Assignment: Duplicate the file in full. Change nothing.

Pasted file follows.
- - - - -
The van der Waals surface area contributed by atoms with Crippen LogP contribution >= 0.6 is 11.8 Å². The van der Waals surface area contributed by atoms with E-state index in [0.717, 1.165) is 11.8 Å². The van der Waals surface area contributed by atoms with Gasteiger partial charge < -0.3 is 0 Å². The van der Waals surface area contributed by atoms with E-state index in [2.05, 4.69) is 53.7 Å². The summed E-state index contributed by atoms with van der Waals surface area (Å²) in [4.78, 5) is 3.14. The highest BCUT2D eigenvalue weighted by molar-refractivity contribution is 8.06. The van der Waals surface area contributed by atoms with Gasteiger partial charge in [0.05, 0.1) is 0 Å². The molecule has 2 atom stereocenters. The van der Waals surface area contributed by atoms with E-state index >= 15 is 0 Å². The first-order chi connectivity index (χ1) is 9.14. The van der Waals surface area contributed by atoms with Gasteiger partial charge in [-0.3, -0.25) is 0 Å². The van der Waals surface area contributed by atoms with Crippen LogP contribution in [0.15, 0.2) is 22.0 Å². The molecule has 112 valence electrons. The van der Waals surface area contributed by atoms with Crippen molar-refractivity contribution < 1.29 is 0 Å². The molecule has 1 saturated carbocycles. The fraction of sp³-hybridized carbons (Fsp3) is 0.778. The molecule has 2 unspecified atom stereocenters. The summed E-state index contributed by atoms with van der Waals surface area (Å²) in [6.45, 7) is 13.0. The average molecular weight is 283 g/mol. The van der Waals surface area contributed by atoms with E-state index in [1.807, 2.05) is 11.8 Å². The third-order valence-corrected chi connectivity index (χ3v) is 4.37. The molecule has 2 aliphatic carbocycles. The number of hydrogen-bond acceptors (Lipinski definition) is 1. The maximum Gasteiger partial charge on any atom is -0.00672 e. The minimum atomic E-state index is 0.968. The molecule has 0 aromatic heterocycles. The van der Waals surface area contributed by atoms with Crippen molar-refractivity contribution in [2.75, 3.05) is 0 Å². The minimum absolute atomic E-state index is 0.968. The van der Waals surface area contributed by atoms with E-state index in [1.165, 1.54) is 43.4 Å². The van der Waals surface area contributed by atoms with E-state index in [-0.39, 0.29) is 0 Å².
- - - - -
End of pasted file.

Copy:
The van der Waals surface area contributed by atoms with Crippen LogP contribution >= 0.6 is 11.8 Å². The van der Waals surface area contributed by atoms with E-state index in [0.717, 1.165) is 11.8 Å². The van der Waals surface area contributed by atoms with Gasteiger partial charge < -0.3 is 0 Å². The van der Waals surface area contributed by atoms with E-state index in [2.05, 4.69) is 53.7 Å². The summed E-state index contributed by atoms with van der Waals surface area (Å²) in [4.78, 5) is 3.14. The highest BCUT2D eigenvalue weighted by molar-refractivity contribution is 8.06. The van der Waals surface area contributed by atoms with Gasteiger partial charge in [0.05, 0.1) is 0 Å². The molecule has 2 atom stereocenters. The van der Waals surface area contributed by atoms with E-state index >= 15 is 0 Å². The first-order chi connectivity index (χ1) is 9.14. The van der Waals surface area contributed by atoms with Gasteiger partial charge in [-0.3, -0.25) is 0 Å². The van der Waals surface area contributed by atoms with Crippen LogP contribution in [0.15, 0.2) is 22.0 Å². The molecule has 112 valence electrons. The van der Waals surface area contributed by atoms with Crippen molar-refractivity contribution < 1.29 is 0 Å². The molecule has 1 saturated carbocycles. The fraction of sp³-hybridized carbons (Fsp3) is 0.778. The molecule has 2 unspecified atom stereocenters. The summed E-state index contributed by atoms with van der Waals surface area (Å²) in [6.45, 7) is 13.0. The average molecular weight is 283 g/mol. The van der Waals surface area contributed by atoms with E-state index in [1.807, 2.05) is 11.8 Å². The third-order valence-corrected chi connectivity index (χ3v) is 4.37. The molecule has 2 aliphatic carbocycles. The number of hydrogen-bond acceptors (Lipinski definition) is 1. The maximum Gasteiger partial charge on any atom is -0.00672 e. The minimum atomic E-state index is 0.968. The molecule has 0 aromatic heterocycles. The van der Waals surface area contributed by atoms with Crippen molar-refractivity contribution in [2.75, 3.05) is 0 Å². The minimum absolute atomic E-state index is 0.968. The van der Waals surface area contributed by atoms with E-state index in [1.165, 1.54) is 43.4 Å². The van der Waals surface area contributed by atoms with E-state index in [-0.39, 0.29) is 0 Å².